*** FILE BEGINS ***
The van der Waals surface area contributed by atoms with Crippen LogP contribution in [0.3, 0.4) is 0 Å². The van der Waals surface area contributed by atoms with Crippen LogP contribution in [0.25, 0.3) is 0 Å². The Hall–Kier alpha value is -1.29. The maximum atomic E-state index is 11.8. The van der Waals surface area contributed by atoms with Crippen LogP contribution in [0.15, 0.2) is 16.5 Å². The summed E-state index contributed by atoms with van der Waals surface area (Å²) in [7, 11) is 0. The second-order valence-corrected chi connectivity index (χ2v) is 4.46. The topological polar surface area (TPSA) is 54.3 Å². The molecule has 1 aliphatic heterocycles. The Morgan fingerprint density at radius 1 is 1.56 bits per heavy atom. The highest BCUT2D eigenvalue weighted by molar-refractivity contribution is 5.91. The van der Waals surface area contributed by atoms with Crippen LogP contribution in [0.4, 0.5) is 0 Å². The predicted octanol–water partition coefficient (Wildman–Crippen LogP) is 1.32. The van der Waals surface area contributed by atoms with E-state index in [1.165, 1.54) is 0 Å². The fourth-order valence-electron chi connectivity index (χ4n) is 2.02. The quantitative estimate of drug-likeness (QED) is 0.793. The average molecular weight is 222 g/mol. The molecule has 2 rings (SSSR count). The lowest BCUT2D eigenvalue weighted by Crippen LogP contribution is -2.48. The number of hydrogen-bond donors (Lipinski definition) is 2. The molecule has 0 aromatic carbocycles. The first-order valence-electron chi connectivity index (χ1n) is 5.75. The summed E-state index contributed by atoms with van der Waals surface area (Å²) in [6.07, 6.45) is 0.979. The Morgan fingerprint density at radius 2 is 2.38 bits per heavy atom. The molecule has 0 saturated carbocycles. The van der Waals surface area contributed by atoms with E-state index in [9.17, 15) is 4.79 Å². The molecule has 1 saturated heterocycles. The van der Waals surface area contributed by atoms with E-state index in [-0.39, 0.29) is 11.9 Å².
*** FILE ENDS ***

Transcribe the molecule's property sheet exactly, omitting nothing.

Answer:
The van der Waals surface area contributed by atoms with Crippen LogP contribution in [0.3, 0.4) is 0 Å². The van der Waals surface area contributed by atoms with Crippen LogP contribution in [0.25, 0.3) is 0 Å². The Hall–Kier alpha value is -1.29. The maximum atomic E-state index is 11.8. The van der Waals surface area contributed by atoms with Crippen LogP contribution in [0.15, 0.2) is 16.5 Å². The summed E-state index contributed by atoms with van der Waals surface area (Å²) in [7, 11) is 0. The second-order valence-corrected chi connectivity index (χ2v) is 4.46. The topological polar surface area (TPSA) is 54.3 Å². The molecule has 1 aliphatic heterocycles. The Morgan fingerprint density at radius 1 is 1.56 bits per heavy atom. The highest BCUT2D eigenvalue weighted by molar-refractivity contribution is 5.91. The van der Waals surface area contributed by atoms with Crippen LogP contribution in [0.4, 0.5) is 0 Å². The predicted octanol–water partition coefficient (Wildman–Crippen LogP) is 1.32. The van der Waals surface area contributed by atoms with E-state index in [1.165, 1.54) is 0 Å². The fourth-order valence-electron chi connectivity index (χ4n) is 2.02. The quantitative estimate of drug-likeness (QED) is 0.793. The average molecular weight is 222 g/mol. The molecule has 2 rings (SSSR count). The lowest BCUT2D eigenvalue weighted by Crippen LogP contribution is -2.48. The number of hydrogen-bond donors (Lipinski definition) is 2. The molecule has 0 aromatic carbocycles. The first-order valence-electron chi connectivity index (χ1n) is 5.75. The summed E-state index contributed by atoms with van der Waals surface area (Å²) in [6.07, 6.45) is 0.979. The Morgan fingerprint density at radius 2 is 2.38 bits per heavy atom. The molecule has 0 saturated carbocycles. The van der Waals surface area contributed by atoms with E-state index in [9.17, 15) is 4.79 Å². The molecule has 1 saturated heterocycles. The van der Waals surface area contributed by atoms with E-state index in [-0.39, 0.29) is 11.9 Å².